Americans also tend to be very direct, which can be seen as too abrupt or even rude in other cultures. In Malaysia, for example, people generally want more context and detail when being given a message—and the communication can be indirect, Bauer says: "It takes some getting used to."

In Britain, a no-go idea will be met with the phrase, "That would be less than ideal," she adds. "That's British for 'Absolutely not; it's unacceptable.' "

Nonverbal communication can be a big adjustment for Americans as well. In Latin America, there tends to be more touching—a hug or kiss hello that might make some Americans worry about a sexual harassment complaint.

Different cultures also have different ideas about and approaches to business interactions, and Americans working abroad should be prepared for that.

In some countries, people like to haggle about transactions, Mertens notes. That's an adjustment for many Americans who are used to considering a price or a deal to be done once it's signed.

Also, in many cultures, getting to know the other parties has to come first to create mutual trust, says Mark Hedley, vice president of talent recruiting at recruiting firm G-P. "The first meeting is about building a connection, building a relationship, not about discussing business," he explains.

Hedley adds that we tend to move quickly in the U.S., but a lot of countries are relationship-based when it comes to doing business. "Sometimes, relationships will override everything," he notes. "Even in a fast [deal], you have to build a bond."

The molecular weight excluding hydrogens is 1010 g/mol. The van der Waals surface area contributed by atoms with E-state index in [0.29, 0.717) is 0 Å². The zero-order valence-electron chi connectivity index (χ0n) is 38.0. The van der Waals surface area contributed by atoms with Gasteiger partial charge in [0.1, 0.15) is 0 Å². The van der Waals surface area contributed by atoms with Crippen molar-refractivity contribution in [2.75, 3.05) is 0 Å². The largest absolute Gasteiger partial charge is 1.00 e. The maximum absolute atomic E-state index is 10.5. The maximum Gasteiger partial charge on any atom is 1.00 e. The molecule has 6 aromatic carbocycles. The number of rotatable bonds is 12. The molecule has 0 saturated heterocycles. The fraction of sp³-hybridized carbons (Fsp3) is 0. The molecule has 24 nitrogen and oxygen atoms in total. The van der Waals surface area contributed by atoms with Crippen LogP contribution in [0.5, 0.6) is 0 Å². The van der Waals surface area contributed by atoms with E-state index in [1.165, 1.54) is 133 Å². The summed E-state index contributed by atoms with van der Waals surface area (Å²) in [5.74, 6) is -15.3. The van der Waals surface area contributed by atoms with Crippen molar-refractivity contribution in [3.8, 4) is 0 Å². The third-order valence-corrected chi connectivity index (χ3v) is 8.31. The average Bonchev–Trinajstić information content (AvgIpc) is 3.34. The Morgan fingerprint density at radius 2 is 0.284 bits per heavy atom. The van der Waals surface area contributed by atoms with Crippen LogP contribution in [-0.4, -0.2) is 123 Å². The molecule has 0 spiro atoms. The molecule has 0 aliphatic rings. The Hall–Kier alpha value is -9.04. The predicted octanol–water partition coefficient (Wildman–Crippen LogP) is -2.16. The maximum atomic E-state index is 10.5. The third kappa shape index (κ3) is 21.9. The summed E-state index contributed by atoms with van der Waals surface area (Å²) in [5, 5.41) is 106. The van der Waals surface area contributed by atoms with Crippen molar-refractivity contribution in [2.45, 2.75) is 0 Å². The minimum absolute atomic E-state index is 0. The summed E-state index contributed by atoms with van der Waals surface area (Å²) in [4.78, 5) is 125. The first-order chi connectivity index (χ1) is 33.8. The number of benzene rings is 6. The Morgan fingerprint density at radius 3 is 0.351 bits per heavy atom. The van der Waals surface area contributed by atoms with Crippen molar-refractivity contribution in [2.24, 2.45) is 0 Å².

"We sort of established that you only have three months to establish trust," adds Natalie Abegesah, SHRM-CP, vice president of human resources at the U.S.-based nonprofit development group Partners of the Americas. And that means understanding and respecting how other cultures do business, she says.

Hierarchies and leadership are also more defined in some cultures, says Steve Smith, president, international at Sterling. "There are some cultures across Asia where [employees] will look to the leader to tell them what to do," he says. "Actually, encouraging them to collaborate can be difficult."

The best approach in such cases, Smith says, is to give people space and permission to speak. But "especially in Asia, you won't find people volunteering their opinion," he says. "They wait to be asked."

In the Netherlands, the very idea of entrepreneurship is a foreign concept, says Christine Sullivan, a partner in the Amsterdam office of the immigration law firm Fragomen Global.